Beyond the status of the archive as property lies the properties of the archive which can destabilize and complicate received notions of rights.
They establish their own code of conduct, frame their own rules of access, and develop an ethics of the archive which are beyond the scope of legal imagination. If the archive is a scene of invention then what norms do they develop for themselves which do not take for granted a pre determined language of rights. How do practices of archiving destabilize ideas of property while at the same time remaining stubbornly insistent on questions of ‘propriety’.
Intellectual propriety does not establish any universal rule of how archives collect and make available their artifacts. It recognizes that the archivist play a dual role: They act as the trustees of the memories of other people, and as the transmitters of public knowledge. This schizophrenic impulse prevents any easy settling into a single norm.
Propriety does not name a set of legislated principles of proper etiquette, instead it builds on the care and responsibility that archivists display in their preservation of cultural and historical objects. The digital archive translates this ethic of care into an understanding of the ecology of knowledge, and the modes through which such an ecology is sustained through a logic of distribution, rather than mere accumulation.
It remembers the history of archivists being described as pirates, and scans its own records, files and database to produce an account of itself. In declaring its autonomy, archives seek to produce norms beyond normativity, and ethical claims beyond the law.
10. Time is not Outside of the Archive: It is in it
In his history of the book and print cultures, historian Adrian Johns argues against what has traditionally been seen as the ‘typographical fixity’ which was established by the print revolution. Earlier scholars had argued that scribal cultures were marked by all kinds of mistakes of the hand, and the book was therefore not a stable object of knowledge until the emergence of print technology.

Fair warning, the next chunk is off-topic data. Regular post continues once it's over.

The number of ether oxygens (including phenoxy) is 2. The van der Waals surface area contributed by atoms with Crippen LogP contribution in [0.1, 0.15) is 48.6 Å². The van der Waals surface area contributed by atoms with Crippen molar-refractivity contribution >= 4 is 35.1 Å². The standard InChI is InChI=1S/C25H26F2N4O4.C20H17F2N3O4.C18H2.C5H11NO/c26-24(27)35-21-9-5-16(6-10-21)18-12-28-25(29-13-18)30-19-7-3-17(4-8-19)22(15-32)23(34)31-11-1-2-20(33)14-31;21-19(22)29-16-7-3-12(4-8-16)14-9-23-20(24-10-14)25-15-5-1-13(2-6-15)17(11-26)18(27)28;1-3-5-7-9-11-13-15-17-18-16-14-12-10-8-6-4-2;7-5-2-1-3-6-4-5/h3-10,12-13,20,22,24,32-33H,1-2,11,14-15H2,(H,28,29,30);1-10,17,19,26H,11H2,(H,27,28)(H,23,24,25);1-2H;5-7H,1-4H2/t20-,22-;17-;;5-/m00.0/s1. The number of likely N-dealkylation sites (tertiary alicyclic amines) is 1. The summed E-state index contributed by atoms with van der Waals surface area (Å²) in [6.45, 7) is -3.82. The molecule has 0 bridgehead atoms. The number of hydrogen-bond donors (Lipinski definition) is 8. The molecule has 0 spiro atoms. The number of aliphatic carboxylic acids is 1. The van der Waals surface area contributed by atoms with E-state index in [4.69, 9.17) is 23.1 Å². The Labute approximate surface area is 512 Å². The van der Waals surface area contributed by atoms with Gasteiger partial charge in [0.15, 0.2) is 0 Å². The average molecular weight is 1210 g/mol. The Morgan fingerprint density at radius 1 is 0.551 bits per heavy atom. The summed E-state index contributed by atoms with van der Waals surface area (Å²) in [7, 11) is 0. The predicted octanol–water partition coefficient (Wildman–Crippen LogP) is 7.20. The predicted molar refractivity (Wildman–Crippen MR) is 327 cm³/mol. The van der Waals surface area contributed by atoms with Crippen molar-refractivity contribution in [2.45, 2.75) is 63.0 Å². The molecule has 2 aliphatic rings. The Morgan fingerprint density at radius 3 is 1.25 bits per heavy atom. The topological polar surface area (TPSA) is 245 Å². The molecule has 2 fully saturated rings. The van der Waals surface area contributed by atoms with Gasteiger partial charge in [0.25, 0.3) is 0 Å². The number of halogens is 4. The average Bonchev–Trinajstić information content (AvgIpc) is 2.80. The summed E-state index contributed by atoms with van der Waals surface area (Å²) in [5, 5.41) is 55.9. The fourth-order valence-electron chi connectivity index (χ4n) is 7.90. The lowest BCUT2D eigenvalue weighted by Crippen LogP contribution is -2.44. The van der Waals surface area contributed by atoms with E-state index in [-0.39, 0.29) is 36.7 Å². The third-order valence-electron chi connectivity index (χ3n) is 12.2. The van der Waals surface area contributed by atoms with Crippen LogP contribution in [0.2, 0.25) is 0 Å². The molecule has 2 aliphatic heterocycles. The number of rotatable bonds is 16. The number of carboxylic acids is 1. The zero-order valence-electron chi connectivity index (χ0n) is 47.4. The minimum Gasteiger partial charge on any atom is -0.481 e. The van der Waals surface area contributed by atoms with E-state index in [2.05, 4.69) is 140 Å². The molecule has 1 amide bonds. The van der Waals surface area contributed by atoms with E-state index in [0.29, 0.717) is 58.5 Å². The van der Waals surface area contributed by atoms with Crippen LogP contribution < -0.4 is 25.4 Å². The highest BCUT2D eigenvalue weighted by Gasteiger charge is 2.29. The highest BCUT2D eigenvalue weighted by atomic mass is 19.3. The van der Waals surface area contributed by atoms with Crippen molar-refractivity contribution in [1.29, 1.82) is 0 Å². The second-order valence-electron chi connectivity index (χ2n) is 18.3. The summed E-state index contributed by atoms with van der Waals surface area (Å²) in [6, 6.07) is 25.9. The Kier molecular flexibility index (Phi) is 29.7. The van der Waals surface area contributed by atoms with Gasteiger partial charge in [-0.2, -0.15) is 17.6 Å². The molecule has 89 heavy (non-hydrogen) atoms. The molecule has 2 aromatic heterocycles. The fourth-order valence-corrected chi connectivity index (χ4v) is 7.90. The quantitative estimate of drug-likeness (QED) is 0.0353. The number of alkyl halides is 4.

Adrian Johns demonstrates the fallacy of this assumption by looking at the various conflicts that erupted with print technology, and far from ensuring fixity or authority, the early history of Printing was marked by uncertainty. For Johns, the the authority of knowledge is not an inherent quality, but a transitive one. It is a question that cannot be divorced technologies that alter our senses, our perception and our experience of knowledge.
Rather than speaking about Authority as something that is intrinsic to either a particular mode of production of Knowledge or to any technological form, John’s work demonstrates how it would be more useful to consider the range of knowledge apparatuses which come into play to establish authority.
The preconditions of knowledge cannot easily be made the object of knowledge. It is a matter of making evident or making known the structures of knowledge itself, which emerge in ways that provide definitive proof of the imperfectability of knowledge.
Archives are also apparatuses which engage our experience and perception of time. This is particularly true for archives of images, since photography and cinema are also apparatuses that alter our sense of time. The traditional understanding of an archive as a space that collects lost time sees the experience of time as somehow being external to the archive itself. It loses sight of the fact that the archive is also where objects acquire their historical value as a result of being placed within an apparatus of time. The imagination of a video archive then plays with multiple senses of the unfolding of time.
In her reflections on the relationship between photography, cinema and the archive, Mary Anne Doane states that photography and film have a fundamental archival instinct embedded in them. And yet this archival nature is also ridden with paradox, because of the relationship of the moving image to the contingent. The presence of the contingent, the ephemeral, and the unintended are all aspects of cinematic time, and the challenge of the moving image as archive is the recovery of lost time, but within the cinematic.
The recovery of the lost time of cinema and the contingent can be captured through an experience of cinephilia, for what cinephilia names is the moment when the contingent takes on meaning- perhaps a private and idiosyncratic meaning, but one in which the love for the image expresses itself through a grappling with the ephemeral.
The archive is therefore an apparatus of time, but its relation to time is not guaranteed or inherent, it is transitive and has to be grafted. The archive of the moving image grasps this problem in an erotic and sensuous fashion, grafting the experience of time as an act of love.
Negri speaks in Insurgencies about the love of time: These two registers, of love- of time, and of cinema allows us to think about the cinematic and archival apparatus of time, and the way they shape our relation to our time and the time of the image.